In the majority of cases, the urinary tract was opened with a longitudinal incision using a laparoscopic scalpel. At the beginning of our experience, due to the unavailability of tools, the opening was performed using laparoscopic scissors or diathermy and a metallic curve needle held by laparoscopic forceps. Stone extraction was performed using laparoscopic forceps only. In both cases with stones in the upper caliceal group, the stone was extracted with a rigid nephroscope inserted through an Amplatz sheath placed at the incision site for the optic port after removing the Hasson trocar. The nephroscope was guided to the renal pelvis by a guide wire that had been previously positioned through pyelotomy and the stone was removed using transnephroscopic forceps under saline solution irrigation. In cases where it was feasible, the stone was immediately removed from the cavity using the inner area of one of the trocars without contacting the wall. Large stones were temporarily kept in the retroperitoneal space and, at the end of the surgery, the stone was introduced into a bag made out of a surgical glove and then removed.

The double-J stent was positioned during the surgical procedure in 9 cases, during the immediate peroperative period by retrograde approach in 5 cases and during the peroperative period by antegrade approach in 4, using a guide wire through one of the 5-mm ports. The indication for inserting the stent in the peroperative period was if there was complete obstruction of the urinary tract due to a long-term impacted stone or the technical difficulty of achieving a satisfactory closure of the renal pelvis or ureter at the beginning of our experience.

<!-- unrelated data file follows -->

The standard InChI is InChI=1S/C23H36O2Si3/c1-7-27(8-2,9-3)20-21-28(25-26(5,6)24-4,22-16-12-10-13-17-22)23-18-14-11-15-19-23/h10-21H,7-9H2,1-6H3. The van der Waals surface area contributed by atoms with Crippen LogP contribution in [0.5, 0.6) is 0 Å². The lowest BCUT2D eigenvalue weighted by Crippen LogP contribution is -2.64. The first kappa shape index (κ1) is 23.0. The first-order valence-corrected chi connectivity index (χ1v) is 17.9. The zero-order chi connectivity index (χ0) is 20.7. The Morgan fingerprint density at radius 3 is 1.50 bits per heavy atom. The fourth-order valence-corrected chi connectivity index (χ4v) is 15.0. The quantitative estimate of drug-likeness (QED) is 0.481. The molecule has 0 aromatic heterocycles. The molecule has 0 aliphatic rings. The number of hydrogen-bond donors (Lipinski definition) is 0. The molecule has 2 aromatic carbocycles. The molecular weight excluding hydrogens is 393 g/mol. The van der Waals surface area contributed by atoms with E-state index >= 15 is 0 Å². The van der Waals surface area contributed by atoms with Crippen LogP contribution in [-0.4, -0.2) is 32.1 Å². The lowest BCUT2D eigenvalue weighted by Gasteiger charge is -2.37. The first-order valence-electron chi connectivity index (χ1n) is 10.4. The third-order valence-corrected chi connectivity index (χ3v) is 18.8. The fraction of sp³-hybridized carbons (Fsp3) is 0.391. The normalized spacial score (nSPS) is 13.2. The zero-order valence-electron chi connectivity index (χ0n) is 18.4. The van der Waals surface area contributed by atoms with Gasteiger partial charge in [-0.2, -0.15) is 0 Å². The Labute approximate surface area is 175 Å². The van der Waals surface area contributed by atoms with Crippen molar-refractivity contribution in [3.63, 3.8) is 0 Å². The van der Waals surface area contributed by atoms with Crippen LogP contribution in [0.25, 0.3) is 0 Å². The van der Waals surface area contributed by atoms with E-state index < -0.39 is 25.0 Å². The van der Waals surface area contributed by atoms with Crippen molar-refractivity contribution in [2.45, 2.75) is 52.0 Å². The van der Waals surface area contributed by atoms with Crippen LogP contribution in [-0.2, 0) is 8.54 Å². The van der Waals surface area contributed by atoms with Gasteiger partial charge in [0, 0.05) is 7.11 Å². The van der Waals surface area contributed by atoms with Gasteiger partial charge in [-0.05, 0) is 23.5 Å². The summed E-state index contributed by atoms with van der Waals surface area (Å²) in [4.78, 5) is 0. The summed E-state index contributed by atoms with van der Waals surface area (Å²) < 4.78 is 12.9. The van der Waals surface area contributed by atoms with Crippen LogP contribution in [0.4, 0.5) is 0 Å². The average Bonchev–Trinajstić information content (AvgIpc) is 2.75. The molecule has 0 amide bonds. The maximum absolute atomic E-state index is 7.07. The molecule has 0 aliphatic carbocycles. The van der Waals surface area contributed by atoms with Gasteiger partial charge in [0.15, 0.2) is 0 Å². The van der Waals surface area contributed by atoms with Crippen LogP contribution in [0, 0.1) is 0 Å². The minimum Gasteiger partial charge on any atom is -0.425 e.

Suture of the urinary tract was performed in all cases, except, due to technical difficulties, in one case of pyelolithotomy. In the first 10 cases, closure was performed with single stitches using non-absorbable 4-0 polyglycolic acid sutures; the other cases used 4-0 chromic catgut. Eventually the continuous suture was performed in wider pyelotomies. A Penrose drain was placed in the retroperitoneum and exteriorized through one of the port incisions, and was subsequently removed when the drainage was lower than 30 mL/24 hours. The ureteral catheter was removed on average 3 weeks after the procedure and a radiographic control was performed around the 30th postoperative day.